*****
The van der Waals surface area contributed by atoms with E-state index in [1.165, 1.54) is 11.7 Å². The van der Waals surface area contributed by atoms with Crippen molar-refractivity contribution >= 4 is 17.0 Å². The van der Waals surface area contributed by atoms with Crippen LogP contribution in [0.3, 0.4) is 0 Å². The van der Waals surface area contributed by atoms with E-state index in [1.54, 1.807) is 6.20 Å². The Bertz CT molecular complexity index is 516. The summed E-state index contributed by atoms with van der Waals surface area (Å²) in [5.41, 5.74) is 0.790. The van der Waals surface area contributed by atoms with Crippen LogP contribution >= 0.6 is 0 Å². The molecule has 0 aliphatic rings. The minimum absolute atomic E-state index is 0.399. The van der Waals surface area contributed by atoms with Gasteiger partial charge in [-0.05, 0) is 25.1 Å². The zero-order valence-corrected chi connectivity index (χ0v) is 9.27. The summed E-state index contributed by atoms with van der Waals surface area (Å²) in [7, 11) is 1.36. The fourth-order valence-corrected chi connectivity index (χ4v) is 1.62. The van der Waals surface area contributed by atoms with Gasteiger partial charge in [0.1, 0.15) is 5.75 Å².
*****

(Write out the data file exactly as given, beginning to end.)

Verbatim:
The van der Waals surface area contributed by atoms with E-state index in [1.165, 1.54) is 11.7 Å². The van der Waals surface area contributed by atoms with Crippen molar-refractivity contribution >= 4 is 17.0 Å². The van der Waals surface area contributed by atoms with Crippen LogP contribution in [0.3, 0.4) is 0 Å². The van der Waals surface area contributed by atoms with E-state index in [1.54, 1.807) is 6.20 Å². The Bertz CT molecular complexity index is 516. The summed E-state index contributed by atoms with van der Waals surface area (Å²) in [5.41, 5.74) is 0.790. The van der Waals surface area contributed by atoms with Crippen LogP contribution >= 0.6 is 0 Å². The molecule has 0 aliphatic rings. The minimum absolute atomic E-state index is 0.399. The van der Waals surface area contributed by atoms with Gasteiger partial charge in [-0.05, 0) is 25.1 Å². The zero-order valence-corrected chi connectivity index (χ0v) is 9.27. The summed E-state index contributed by atoms with van der Waals surface area (Å²) in [7, 11) is 1.36. The fourth-order valence-corrected chi connectivity index (χ4v) is 1.62. The van der Waals surface area contributed by atoms with Gasteiger partial charge in [0.1, 0.15) is 5.75 Å².